And despite persistent concerns over teens and young adults abusing drugs, middle-aged adults were the most likely to suffer a fatal overdose, according to the report.
The states with the highest rate of drug overdose deaths in 2015 were West Virginia, New Hampshire, Kentucky and Ohio.
Here are some statistics from the Centers for Disease Control report.
While the number of heroin-related deaths quadrupled from 2010 to 2015, the percentage share of all overdose deaths that were related to heroin tripled, from 8 percent to 25 percent.
Heroin-related deaths in the U.S. skyrocketed in the span of five years, amounting to a quarter of all overdose deaths by 2015, according to new federal data, presenting another grim snapshot of America's opioid epidemic. Additionally, researchers discovered the rate of fatal drug overdoses has doubled since 1999. More than 33,000 people died from opioids in 2015, and the CDC noted almost 500,000 people between 2000 to 2015 have suffered related deaths. The new report "highlights an ongoing problem in that area", she told Live Science. But the rate grew the fastest - an average of 10.5 percent per year from 1999 to 2015 - among adults between 55 and 64 years old. In 2015, adults aged 45 to 54 had the highest death rate from drug overdose at 30 deaths per 100,000.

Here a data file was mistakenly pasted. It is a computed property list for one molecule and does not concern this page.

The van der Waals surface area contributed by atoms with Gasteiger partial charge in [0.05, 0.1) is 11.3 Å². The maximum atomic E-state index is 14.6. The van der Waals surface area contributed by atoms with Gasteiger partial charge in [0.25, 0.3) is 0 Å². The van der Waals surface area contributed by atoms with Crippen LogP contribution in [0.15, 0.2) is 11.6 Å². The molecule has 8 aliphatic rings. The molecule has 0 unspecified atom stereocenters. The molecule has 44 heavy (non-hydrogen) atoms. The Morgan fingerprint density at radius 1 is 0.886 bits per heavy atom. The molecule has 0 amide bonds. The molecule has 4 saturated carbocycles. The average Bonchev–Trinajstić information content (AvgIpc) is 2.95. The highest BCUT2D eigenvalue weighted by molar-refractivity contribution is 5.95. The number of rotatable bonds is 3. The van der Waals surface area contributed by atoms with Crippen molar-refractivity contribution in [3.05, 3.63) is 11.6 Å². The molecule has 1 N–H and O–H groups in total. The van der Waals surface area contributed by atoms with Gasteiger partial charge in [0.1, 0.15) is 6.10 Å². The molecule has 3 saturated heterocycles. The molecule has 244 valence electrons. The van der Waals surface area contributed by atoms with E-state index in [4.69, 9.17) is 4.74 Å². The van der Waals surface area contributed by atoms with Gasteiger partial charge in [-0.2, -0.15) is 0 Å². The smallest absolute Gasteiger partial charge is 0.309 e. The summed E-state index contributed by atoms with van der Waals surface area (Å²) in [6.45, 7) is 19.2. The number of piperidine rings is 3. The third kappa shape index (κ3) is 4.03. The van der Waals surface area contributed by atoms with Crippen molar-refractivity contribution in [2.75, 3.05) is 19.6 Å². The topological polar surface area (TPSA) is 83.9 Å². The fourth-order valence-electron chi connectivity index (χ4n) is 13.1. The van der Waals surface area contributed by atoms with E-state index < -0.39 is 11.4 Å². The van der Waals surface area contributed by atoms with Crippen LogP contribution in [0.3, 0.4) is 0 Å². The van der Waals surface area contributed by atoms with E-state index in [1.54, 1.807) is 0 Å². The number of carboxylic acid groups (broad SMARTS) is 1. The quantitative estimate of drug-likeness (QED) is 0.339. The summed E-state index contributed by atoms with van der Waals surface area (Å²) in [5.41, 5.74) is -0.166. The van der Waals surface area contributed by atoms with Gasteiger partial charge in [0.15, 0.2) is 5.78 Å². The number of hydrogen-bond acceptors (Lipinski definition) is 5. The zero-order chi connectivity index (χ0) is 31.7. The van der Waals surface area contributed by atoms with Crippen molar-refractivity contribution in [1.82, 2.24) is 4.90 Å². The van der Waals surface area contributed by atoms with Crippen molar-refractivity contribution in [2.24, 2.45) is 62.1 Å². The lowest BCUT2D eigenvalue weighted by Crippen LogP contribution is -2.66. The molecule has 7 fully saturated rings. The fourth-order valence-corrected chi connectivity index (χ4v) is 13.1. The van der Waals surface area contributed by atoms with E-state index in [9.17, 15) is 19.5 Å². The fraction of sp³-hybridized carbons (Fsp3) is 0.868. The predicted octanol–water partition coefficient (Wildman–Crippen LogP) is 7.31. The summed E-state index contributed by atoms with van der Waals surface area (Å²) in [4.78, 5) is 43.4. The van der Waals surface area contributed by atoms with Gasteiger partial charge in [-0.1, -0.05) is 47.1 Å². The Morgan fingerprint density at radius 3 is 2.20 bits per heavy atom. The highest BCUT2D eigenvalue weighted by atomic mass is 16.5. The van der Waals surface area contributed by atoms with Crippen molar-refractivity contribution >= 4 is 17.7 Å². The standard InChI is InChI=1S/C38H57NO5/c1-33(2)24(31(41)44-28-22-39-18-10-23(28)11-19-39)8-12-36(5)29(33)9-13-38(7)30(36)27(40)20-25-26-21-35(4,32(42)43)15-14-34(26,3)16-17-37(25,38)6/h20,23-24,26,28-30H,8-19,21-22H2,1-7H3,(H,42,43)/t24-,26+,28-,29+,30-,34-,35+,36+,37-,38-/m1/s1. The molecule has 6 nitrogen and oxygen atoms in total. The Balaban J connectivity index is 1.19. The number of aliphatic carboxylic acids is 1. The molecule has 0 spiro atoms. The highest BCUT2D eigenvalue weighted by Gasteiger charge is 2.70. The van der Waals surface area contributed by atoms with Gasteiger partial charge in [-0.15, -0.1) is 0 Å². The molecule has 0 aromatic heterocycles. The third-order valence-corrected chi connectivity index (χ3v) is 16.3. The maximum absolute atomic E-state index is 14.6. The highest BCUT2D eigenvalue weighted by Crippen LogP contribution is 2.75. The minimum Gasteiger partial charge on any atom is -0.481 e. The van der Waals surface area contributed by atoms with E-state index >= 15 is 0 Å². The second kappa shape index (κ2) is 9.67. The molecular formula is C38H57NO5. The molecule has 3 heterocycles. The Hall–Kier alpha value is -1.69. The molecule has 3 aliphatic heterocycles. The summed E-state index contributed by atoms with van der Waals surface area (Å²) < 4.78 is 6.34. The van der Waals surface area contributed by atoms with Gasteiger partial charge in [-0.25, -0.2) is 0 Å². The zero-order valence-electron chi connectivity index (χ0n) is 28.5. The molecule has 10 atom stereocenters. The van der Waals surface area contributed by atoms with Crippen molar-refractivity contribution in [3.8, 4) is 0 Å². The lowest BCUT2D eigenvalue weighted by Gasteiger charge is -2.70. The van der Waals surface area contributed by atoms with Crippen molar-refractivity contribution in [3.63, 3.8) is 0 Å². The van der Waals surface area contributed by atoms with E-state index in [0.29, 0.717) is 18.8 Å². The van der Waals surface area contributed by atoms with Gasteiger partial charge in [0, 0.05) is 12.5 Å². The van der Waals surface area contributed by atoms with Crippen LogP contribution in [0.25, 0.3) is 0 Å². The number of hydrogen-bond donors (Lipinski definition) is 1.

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During the 16-year study period, the rate of overdose deaths among white people almost quadrupled, from 6 deaths per 100,000 people in 1999 to 21 deaths per 100,000 people in 2015.
Although the percentage of overdose deaths from heroin is rising, the percentage of deaths from some types of prescription opioids, including oxycodone and hydrocodone, has declined slightly, dropping from 29 percent of all drug overdose deaths in 2010 to 24 percent in 2015, the report said.
The data suggested a shift away from overdose deaths caused by opioid painkillers. The percentage of overdose deaths from methadone also dropped during this period, decreasing from 12 percent of drug overdose deaths in 2010 to 6 percent in 2015.
Generation X and baby boomer had the biggest jump in deaths from drug overdoses. Heroin's increase was met with decreases in drug deaths including oxycodone and methadone.
The states with the highest rates were: West Virginia, with 41.5 per 100,000; New Hampshire, with 34.3; and Kentucky and OH each with 29.9.